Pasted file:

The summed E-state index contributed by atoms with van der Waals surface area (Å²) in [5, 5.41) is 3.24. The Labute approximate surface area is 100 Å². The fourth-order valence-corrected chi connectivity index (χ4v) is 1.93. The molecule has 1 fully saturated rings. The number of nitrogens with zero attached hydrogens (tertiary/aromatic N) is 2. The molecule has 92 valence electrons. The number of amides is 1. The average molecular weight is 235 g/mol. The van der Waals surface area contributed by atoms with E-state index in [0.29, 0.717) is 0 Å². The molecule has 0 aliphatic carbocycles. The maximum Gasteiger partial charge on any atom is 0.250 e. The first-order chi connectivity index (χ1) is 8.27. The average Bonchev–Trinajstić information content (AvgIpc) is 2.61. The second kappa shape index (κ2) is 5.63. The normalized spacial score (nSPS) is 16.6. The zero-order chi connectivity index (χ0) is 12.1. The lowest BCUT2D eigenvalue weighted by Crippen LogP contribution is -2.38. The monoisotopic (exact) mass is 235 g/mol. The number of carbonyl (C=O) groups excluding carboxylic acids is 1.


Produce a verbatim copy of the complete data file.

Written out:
The summed E-state index contributed by atoms with van der Waals surface area (Å²) in [5, 5.41) is 3.24. The Labute approximate surface area is 100 Å². The fourth-order valence-corrected chi connectivity index (χ4v) is 1.93. The molecule has 1 fully saturated rings. The number of nitrogens with zero attached hydrogens (tertiary/aromatic N) is 2. The molecule has 92 valence electrons. The number of amides is 1. The average molecular weight is 235 g/mol. The van der Waals surface area contributed by atoms with E-state index in [0.29, 0.717) is 0 Å². The molecule has 0 aliphatic carbocycles. The maximum Gasteiger partial charge on any atom is 0.250 e. The first-order chi connectivity index (χ1) is 8.27. The average Bonchev–Trinajstić information content (AvgIpc) is 2.61. The second kappa shape index (κ2) is 5.63. The normalized spacial score (nSPS) is 16.6. The zero-order chi connectivity index (χ0) is 12.1. The lowest BCUT2D eigenvalue weighted by Crippen LogP contribution is -2.38. The monoisotopic (exact) mass is 235 g/mol. The number of carbonyl (C=O) groups excluding carboxylic acids is 1.